Innovative ideas at NYP grad showcase

IMAGINE eating dinner in an "ang tow zhung" boat, as thousands of Teochew immigrants once did when they sailed to Singapore in search of a better life.

You are surrounded by trishaws, a beautiful backdrop of old shophouses, and a line of wooden stoves where chefs recreate traditional Teochew dishes.

On the walls are historical artefacts like "kyao poie", the handwritten letters that the Teochew immigrants sent to friends and family back home.

This is Ms Sarah Vong's vision of a three-in-one museum, culinary workshop and restaurant.

The innovative concept is just one of 167 projects showcased at this year's Nanyang Polytechnic (NYP) School of Design's annual graduation show.

Ms Vong, 21, wanted to create a restaurant where people could learn about Teochew culture through its cuisine.

After all, she noted: "Singaporeans love food." She is of Hakka descent, but is fascinated by Teochew culture and cuisine.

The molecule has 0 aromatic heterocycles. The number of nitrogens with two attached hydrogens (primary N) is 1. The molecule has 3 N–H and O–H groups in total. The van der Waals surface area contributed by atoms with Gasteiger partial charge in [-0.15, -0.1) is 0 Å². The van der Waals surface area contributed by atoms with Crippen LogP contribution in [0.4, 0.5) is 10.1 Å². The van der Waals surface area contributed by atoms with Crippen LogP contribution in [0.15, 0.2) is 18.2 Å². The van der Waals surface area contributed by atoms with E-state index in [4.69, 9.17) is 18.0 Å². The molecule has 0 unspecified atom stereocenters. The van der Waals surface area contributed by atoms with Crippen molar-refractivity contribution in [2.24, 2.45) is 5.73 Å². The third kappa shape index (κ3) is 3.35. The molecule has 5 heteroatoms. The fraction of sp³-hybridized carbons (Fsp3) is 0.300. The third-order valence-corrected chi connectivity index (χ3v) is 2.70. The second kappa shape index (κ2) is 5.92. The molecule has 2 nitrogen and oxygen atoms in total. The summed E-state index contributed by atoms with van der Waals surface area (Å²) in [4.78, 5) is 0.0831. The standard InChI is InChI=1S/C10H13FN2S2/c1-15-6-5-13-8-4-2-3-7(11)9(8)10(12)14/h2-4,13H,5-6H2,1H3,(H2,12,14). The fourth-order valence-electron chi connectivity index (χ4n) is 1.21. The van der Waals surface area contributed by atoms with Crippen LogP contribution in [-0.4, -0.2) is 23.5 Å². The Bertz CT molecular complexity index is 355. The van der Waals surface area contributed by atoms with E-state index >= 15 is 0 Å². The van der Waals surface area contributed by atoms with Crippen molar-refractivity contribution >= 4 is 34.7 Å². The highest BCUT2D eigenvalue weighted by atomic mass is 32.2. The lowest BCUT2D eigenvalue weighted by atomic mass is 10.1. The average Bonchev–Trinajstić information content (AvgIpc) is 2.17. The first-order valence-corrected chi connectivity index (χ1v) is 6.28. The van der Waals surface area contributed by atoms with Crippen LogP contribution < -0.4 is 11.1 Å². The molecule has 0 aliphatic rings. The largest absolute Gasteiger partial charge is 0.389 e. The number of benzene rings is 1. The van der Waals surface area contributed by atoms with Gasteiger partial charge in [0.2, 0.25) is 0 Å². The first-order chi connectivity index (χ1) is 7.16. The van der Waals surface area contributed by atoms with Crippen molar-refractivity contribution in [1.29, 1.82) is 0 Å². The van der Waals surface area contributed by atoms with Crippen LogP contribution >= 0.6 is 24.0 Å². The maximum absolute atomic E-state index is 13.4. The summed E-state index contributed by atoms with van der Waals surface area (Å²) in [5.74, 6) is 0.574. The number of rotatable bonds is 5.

Another idea featured at the exhibition is Kampongminium, a modern condominium designed to resemble a bygone village where people from different households can cook, play, dine, and exercise together.

Ms Meng Qing Nan, 20, an interior design student, dreams of reviving the kampung spirit in modern day communities by reintroducing common kitchens, gardening areas, dining areas, and playgrounds.

"In my HDB block, people close their doors and don't really talk to each other," she said.

"I wanted to change that by providing people with more spaces to interact."

A project by Ms Vicky Ng, 21, aims to strengthen national identity through the creation of 50 authentically Singaporean characters out of slang phrases like "stylo milo" and "yaya papaya".

These characters are printed on postcards, stickers and badges, which can be given to friends and family.

"It's very real, very funny, and very Singaporean," said housewife Michelle Woon, 45, who was present at the exhibition.

The exhibition is held at the National Library Building till tomorrow, from 10am to 7pm. It is open to the public and entry is free.

This article was first published on Mar 11, 2015.
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